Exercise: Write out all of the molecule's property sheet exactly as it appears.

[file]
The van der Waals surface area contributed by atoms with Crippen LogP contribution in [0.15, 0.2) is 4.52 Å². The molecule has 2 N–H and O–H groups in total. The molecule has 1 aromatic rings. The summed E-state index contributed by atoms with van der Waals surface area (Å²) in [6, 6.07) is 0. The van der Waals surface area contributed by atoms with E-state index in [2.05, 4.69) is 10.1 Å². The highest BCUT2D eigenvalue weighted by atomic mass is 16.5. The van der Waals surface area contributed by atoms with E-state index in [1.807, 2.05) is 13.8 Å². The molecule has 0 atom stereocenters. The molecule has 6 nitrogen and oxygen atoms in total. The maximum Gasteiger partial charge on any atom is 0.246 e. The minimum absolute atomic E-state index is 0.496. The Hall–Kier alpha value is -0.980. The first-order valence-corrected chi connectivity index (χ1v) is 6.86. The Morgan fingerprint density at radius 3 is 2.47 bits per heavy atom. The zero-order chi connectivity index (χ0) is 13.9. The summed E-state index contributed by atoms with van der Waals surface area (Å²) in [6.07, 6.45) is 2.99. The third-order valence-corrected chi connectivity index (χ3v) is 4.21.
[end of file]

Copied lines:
The van der Waals surface area contributed by atoms with Crippen LogP contribution in [0.15, 0.2) is 4.52 Å². The molecule has 2 N–H and O–H groups in total. The molecule has 1 aromatic rings. The summed E-state index contributed by atoms with van der Waals surface area (Å²) in [6, 6.07) is 0. The van der Waals surface area contributed by atoms with E-state index in [2.05, 4.69) is 10.1 Å². The highest BCUT2D eigenvalue weighted by atomic mass is 16.5. The van der Waals surface area contributed by atoms with E-state index in [1.807, 2.05) is 13.8 Å². The molecule has 0 atom stereocenters. The molecule has 6 nitrogen and oxygen atoms in total. The maximum Gasteiger partial charge on any atom is 0.246 e. The minimum absolute atomic E-state index is 0.496. The Hall–Kier alpha value is -0.980. The first-order valence-corrected chi connectivity index (χ1v) is 6.86. The Morgan fingerprint density at radius 3 is 2.47 bits per heavy atom. The zero-order chi connectivity index (χ0) is 13.9. The summed E-state index contributed by atoms with van der Waals surface area (Å²) in [6.07, 6.45) is 2.99. The third-order valence-corrected chi connectivity index (χ3v) is 4.21.